Like it or not, your Facebook activities could make or break your next employment opportunity. In ever-increasing numbers, employers check Facebook profiles before making hiring decisions. However, an opposing party’s Facebook activities might make your next victory.
Some words of caution if you’re out there looking for a job –
Last year, Careerbuilder.com conducted a survey which found that 22% of employers regularly checked Facebook profiles when making a decision to hire someone. As PCWorld reported at the time, those results were based only on the number of employers that admitted they check Facebook in making hiring decisions, meaning those survey results probably skewed low. In August of this year, The Centered Librarian blog reported on Careerbuilder.com’s follow up survey, which now finds that 45% of employers check Facebook (or other social networking) profiles. 35% of job applicants are rejected based on those investigations.
So, if you are out there looking for a job, you may have reason to be concerned about your virtual Facebook existence. Relax; help has arrived.
Remember those 1970’s commercials where people exclaimed, “You’ve got ring around the collar!”? From the makers of the laundry detergent Wisk, the company responsible for those memorable TV ads, comes a brand-new Facebook application called “Wisk-It.” In 3 easy steps, “Wisk-It” claims to clean up your Facebook profile by getting rid of those otherwise regrettable Facebook photos. You can link to a New York Times article written about the application this month here.
Admittedly, this blog is not a blog about job hunting or even a blog about Facebook in particular. When I read about the “Wisk-It” application, I found my mind wandering (with some concern) into the arena of evidence gathering – or more accurately, evidence destruction. Allow me to explain.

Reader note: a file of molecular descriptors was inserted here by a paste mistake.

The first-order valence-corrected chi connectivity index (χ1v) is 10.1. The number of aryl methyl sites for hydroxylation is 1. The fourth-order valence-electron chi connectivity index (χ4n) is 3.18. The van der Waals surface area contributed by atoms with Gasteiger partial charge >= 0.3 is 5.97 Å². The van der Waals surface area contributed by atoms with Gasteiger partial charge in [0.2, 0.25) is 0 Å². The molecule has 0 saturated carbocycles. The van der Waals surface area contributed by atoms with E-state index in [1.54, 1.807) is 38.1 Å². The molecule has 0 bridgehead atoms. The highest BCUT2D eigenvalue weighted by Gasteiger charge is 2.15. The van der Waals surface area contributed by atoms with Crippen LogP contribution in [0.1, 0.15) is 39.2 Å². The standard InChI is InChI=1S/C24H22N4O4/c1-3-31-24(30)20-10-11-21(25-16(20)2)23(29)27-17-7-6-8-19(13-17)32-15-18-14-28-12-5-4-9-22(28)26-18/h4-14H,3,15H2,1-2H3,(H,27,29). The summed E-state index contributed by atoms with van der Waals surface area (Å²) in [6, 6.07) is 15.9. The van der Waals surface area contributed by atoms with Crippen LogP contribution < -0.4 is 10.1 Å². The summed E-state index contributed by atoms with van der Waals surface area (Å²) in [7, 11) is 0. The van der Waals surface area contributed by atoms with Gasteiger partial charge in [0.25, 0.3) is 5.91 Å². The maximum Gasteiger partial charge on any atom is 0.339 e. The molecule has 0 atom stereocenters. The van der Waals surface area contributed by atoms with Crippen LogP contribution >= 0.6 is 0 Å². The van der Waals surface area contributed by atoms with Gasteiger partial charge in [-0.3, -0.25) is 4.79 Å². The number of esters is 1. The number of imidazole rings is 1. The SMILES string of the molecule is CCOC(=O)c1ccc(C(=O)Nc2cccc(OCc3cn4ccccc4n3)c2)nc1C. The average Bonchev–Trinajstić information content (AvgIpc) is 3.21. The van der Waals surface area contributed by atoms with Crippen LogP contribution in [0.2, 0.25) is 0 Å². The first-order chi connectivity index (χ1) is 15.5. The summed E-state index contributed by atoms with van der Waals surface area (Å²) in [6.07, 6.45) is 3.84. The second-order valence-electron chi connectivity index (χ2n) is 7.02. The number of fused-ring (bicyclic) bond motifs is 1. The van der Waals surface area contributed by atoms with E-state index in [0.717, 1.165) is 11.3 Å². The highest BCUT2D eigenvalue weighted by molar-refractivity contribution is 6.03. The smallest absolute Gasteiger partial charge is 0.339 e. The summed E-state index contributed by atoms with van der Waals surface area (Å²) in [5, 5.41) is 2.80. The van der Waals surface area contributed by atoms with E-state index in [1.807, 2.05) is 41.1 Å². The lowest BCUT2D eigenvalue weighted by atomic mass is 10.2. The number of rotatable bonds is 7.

Like employers, law enforcement officials are also trolling Facebook in greater numbers to uncover crooks. You can read about one such miscreant in the “Facebook Wall of Shame” article I posted here. I can tell you from first-hand experience that civil lawyers also troll the social networks looking for nuggets of information to use in appropriate cases. I handled a family law matter a couple of years ago, which involved some allegations by my client of inappropriate substance use by one parent when the couple’s infant child was in that parent’s custody. At my client’s insistence, my office found the other parent’s public profile on Facebook, which included compromising photos tending to prove my client’s allegations. With a little help from the California’s Civil Discovery Act, the profile and those photos were admitted at the subsequent custody trial – along with a stern lecture from the trial judge.
Disclaimer – I am certainly not advocating evidence destruction and neither should you. However, whether you are a virtual lawyer or a real time lawyer, you need to be aware that “apps” like Wisk-It could be used to scrub an online profile that might have contained admissible evidence helpful to your client.
This is not a WYSIWYG situation. Consider asking about such matters in your next discovery requests.
In this week’s installment of “Find It Friday,” I will discuss a free online service to track surreptitious changes to websites that might help you win your next case.